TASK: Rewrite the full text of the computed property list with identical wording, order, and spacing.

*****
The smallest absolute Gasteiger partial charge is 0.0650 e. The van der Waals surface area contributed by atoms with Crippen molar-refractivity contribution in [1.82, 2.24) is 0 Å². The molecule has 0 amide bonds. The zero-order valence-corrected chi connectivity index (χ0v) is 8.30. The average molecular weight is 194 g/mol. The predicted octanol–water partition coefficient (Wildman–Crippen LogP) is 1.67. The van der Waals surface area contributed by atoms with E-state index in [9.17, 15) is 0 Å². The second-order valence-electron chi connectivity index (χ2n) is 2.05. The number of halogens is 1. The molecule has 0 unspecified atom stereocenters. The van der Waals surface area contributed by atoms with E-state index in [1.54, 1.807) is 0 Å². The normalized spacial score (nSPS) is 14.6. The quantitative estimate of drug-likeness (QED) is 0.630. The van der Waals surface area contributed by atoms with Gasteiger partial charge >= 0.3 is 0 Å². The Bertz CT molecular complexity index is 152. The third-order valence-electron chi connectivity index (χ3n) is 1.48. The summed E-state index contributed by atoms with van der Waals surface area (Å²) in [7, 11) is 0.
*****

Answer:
The smallest absolute Gasteiger partial charge is 0.0650 e. The van der Waals surface area contributed by atoms with Crippen molar-refractivity contribution in [1.82, 2.24) is 0 Å². The molecule has 0 amide bonds. The zero-order valence-corrected chi connectivity index (χ0v) is 8.30. The average molecular weight is 194 g/mol. The predicted octanol–water partition coefficient (Wildman–Crippen LogP) is 1.67. The van der Waals surface area contributed by atoms with E-state index in [9.17, 15) is 0 Å². The second-order valence-electron chi connectivity index (χ2n) is 2.05. The number of halogens is 1. The molecule has 0 unspecified atom stereocenters. The van der Waals surface area contributed by atoms with E-state index in [1.54, 1.807) is 0 Å². The normalized spacial score (nSPS) is 14.6. The quantitative estimate of drug-likeness (QED) is 0.630. The van der Waals surface area contributed by atoms with Gasteiger partial charge >= 0.3 is 0 Å². The Bertz CT molecular complexity index is 152. The third-order valence-electron chi connectivity index (χ3n) is 1.48. The summed E-state index contributed by atoms with van der Waals surface area (Å²) in [7, 11) is 0.